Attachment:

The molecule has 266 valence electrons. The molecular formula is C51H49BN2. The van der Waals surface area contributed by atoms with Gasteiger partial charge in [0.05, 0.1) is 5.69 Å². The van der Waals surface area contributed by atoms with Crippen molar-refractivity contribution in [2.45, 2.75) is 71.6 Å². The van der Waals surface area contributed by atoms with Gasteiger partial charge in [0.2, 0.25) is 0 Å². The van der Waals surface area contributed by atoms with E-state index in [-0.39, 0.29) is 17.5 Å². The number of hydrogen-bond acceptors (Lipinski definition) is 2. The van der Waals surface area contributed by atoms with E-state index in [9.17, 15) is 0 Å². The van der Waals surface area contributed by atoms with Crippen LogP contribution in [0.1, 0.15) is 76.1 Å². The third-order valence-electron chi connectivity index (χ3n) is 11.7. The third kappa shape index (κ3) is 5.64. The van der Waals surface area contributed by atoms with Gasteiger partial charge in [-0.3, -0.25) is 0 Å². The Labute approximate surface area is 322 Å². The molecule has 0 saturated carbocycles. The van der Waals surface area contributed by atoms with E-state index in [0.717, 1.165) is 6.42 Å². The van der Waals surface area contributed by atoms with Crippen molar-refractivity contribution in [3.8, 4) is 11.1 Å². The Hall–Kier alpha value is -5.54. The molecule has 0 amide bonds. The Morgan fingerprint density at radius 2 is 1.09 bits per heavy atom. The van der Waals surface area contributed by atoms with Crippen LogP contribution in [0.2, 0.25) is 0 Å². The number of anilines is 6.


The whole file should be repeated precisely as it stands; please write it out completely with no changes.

The molecule has 266 valence electrons. The molecular formula is C51H49BN2. The van der Waals surface area contributed by atoms with Gasteiger partial charge in [0.05, 0.1) is 5.69 Å². The van der Waals surface area contributed by atoms with Crippen molar-refractivity contribution in [2.45, 2.75) is 71.6 Å². The van der Waals surface area contributed by atoms with Gasteiger partial charge in [0.2, 0.25) is 0 Å². The van der Waals surface area contributed by atoms with E-state index in [-0.39, 0.29) is 17.5 Å². The number of hydrogen-bond acceptors (Lipinski definition) is 2. The van der Waals surface area contributed by atoms with E-state index in [9.17, 15) is 0 Å². The van der Waals surface area contributed by atoms with Crippen LogP contribution in [0.1, 0.15) is 76.1 Å². The third-order valence-electron chi connectivity index (χ3n) is 11.7. The third kappa shape index (κ3) is 5.64. The van der Waals surface area contributed by atoms with Gasteiger partial charge in [-0.3, -0.25) is 0 Å². The Labute approximate surface area is 322 Å². The molecule has 0 saturated carbocycles. The van der Waals surface area contributed by atoms with E-state index in [0.717, 1.165) is 6.42 Å². The van der Waals surface area contributed by atoms with Crippen molar-refractivity contribution in [3.8, 4) is 11.1 Å². The Hall–Kier alpha value is -5.54. The molecule has 0 amide bonds. The Morgan fingerprint density at radius 2 is 1.09 bits per heavy atom. The van der Waals surface area contributed by atoms with Crippen LogP contribution in [0.2, 0.25) is 0 Å². The number of anilines is 6.